On July 21-22, the historic Vista Theatre in Los Feliz is hosting the Secret Movie Club screening of Hayao Miyazaki’s Spirited Away (2003) in 35mm. The film is mandatory viewing for anyone interested in anime (or anyone with a soul, really) and the Secret Movie Club screenings are always well curated and full of surprises. On Saturday the 21st, The Vista is also hosting a midnight screening of a 35mm print of Steven Spielberg’s Jaws, the film widely considered as the harbinger of the “Blockbuster Era” of filmmaking (and which has almost completely taken over Comic-Con).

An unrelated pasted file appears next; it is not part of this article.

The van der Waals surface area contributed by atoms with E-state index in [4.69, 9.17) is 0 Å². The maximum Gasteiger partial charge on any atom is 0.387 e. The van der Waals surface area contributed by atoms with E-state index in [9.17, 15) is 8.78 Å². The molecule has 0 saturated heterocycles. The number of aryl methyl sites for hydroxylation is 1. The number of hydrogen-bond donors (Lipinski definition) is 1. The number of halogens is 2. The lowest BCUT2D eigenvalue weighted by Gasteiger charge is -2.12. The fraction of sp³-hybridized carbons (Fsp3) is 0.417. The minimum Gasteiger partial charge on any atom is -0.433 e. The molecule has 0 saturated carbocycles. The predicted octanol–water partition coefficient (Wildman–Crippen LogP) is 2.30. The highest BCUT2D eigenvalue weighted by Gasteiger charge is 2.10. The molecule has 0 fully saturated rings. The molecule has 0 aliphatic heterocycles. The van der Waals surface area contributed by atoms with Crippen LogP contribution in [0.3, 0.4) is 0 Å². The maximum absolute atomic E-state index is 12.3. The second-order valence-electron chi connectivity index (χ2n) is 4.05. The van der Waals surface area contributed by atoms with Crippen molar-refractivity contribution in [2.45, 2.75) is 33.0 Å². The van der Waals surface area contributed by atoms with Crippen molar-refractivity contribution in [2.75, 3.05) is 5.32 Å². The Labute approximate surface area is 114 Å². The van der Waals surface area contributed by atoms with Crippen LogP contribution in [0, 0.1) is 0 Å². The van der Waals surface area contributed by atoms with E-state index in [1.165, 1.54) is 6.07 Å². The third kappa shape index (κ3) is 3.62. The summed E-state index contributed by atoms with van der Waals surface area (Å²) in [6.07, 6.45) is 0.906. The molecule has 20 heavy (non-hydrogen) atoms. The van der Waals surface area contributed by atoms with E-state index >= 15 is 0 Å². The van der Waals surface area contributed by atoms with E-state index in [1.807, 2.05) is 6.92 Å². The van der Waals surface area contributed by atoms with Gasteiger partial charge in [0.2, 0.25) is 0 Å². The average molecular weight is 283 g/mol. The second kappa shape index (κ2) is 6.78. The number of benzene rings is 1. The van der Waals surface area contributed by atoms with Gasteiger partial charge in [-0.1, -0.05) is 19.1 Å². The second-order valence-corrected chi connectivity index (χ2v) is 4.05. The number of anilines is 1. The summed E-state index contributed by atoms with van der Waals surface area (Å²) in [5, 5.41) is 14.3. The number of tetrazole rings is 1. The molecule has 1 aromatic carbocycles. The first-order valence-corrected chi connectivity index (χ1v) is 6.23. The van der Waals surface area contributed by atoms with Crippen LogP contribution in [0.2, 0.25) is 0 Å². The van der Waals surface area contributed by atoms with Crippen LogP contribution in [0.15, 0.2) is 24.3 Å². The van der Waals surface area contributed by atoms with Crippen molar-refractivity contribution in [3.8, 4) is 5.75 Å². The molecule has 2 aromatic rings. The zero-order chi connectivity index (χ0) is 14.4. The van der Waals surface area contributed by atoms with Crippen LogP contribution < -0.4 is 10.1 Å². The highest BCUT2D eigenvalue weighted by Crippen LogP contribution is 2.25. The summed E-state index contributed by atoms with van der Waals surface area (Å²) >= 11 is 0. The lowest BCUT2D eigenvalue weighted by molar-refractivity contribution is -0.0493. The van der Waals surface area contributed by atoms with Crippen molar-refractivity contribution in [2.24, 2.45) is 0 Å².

Upright Citizens Brigade Theatre Sunset has cleared its usual programming of improvised comedy to host three shows of Cheap Ass Comic-Con, presented by the Unfinished Target on July 21. Their description is all you need to know: “You know Comic-Con? The one in San Diego? The one that has a bunch of sponsors and costs a lot of money to get into? This is like that, but it's an immersive experience that takes place throughout the entire UCB Sunset building, and the only sponsor is the Unfinished Target™ at Sunset and Western. Come meet the celebs who didn't make the cut for real Comic-Con, make your way through panels, VR experiences, our version of the Exhibit Hall, and more. It'll be just like you're at Comic-Con, but cheaper! And funnier! And cheaper!”